The absence of buzz was probably due to a mixture of things: the ongoing tug-o-war between Conor McGregor and the Ultimate Fighting Championship, the lost luster of a Cormier-less headliner and the fact that the substitute main event was a dud of a fight. Whatever it was, the discussion after the fight centered on the mythical pound-for-pound rankings, specifically who deserved the number one spot between Jones and Johnson.

It goes without saying that pound-for-pound rankings are a little silly. To be fair, the entire light heavyweight belt situation is pretty silly right now, and that doesn’t seem to stop people from taking it seriously. There’s no need to be That Guy in the movie theater reminding everybody that what they’re watching isn’t real..”

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By In Mixed Martial Arts

UFC 197 Statistical Matchup Analysis

“The word ‘underappreciated’ comes to mind when discussing Demetrious Johnson.

Having already dispatched nearly every defensible contender, the man they call “Mighty Mouse” is knocking on the doors of MMA history. He was last seen in September, when he took a clear-cut unanimous decision over John Dodson. That was his seventh title defense, tying him with former featherweight champion Jose Aldo for the fourth-most title defenses in Ultimate Fighting Championship history. In each of those defenses, Dodson was the only one who managed to steal any rounds from him, making Johnson arguably the most dominant champion the UFC has ever seen. He fought twice in 2015; this is his first fight of 2016.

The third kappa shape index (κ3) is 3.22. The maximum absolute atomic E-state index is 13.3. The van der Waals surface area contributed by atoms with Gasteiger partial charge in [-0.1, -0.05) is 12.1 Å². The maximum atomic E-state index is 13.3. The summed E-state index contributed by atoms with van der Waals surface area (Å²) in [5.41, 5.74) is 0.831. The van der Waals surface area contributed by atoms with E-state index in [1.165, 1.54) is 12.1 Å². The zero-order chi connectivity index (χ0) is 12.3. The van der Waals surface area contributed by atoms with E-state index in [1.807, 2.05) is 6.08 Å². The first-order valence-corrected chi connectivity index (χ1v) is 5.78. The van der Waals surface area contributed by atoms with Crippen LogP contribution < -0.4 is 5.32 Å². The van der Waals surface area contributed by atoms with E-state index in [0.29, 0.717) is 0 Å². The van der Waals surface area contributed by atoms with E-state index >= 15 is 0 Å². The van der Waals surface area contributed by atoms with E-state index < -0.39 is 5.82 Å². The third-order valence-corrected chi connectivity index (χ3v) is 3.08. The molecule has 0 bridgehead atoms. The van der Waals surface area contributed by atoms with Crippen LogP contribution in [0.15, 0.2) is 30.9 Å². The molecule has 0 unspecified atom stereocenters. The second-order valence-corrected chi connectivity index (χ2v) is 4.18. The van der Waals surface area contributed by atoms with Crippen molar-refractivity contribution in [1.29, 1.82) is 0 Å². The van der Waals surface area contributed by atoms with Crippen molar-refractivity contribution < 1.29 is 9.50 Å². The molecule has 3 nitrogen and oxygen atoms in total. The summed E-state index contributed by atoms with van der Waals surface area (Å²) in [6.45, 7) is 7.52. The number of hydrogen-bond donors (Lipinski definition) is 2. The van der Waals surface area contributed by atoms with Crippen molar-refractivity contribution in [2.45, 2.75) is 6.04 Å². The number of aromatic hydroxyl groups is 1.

Standing across from him in the UFC 197 co-main event on Saturday will be the highly touted Henry Cejudo. The undefeated prospect and former Olympic gold medalist made his UFC debut in December 2014 and has only fought four times in the promotion. However, he has impressed in each bout, utilizing his athletic and technical gifts to take one-sided decisions every time out. He was last in the Octagon in November, when he beat Jussier da Silva in what was perplexingly judged a split decision. It was the third fight of the year for “The Messenger,” who was dubbed a potential heir to Johnson’s throne in his first UFC fight; this will be the first time he fights in 2016.

Here is what the Tale of the Tape tells us…”

 

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By In Mixed Martial Arts

Pedestals and PED’s

“I’m past the point of being surprised by PED busts in MMA. At this point, it seems that most of the sport’s heroes have at the very least dabbled with performance enhancers, and with the newly implemented random United States Anti-Doping Agency drug tests, I’d bet that only the staunchest clean-sport advocates have abstained; or to quote Nate Diaz: “They’re all on steroids.”

The problem is that random tests and stiffer penalties are not always effective deterrents. To those fighters who were on the fence about PEDs, perhaps they were dissuaded. However, the fighters who had built — or at least felt they had built — successful careers on a foundation of extralegal assistance, such impositions are only motivations to become smarter about cheating, including taking smarter legal precautions when necessary. If behavior management were as simple as “punish more and punish harder,” school classrooms and city streets would be a whole lot different…”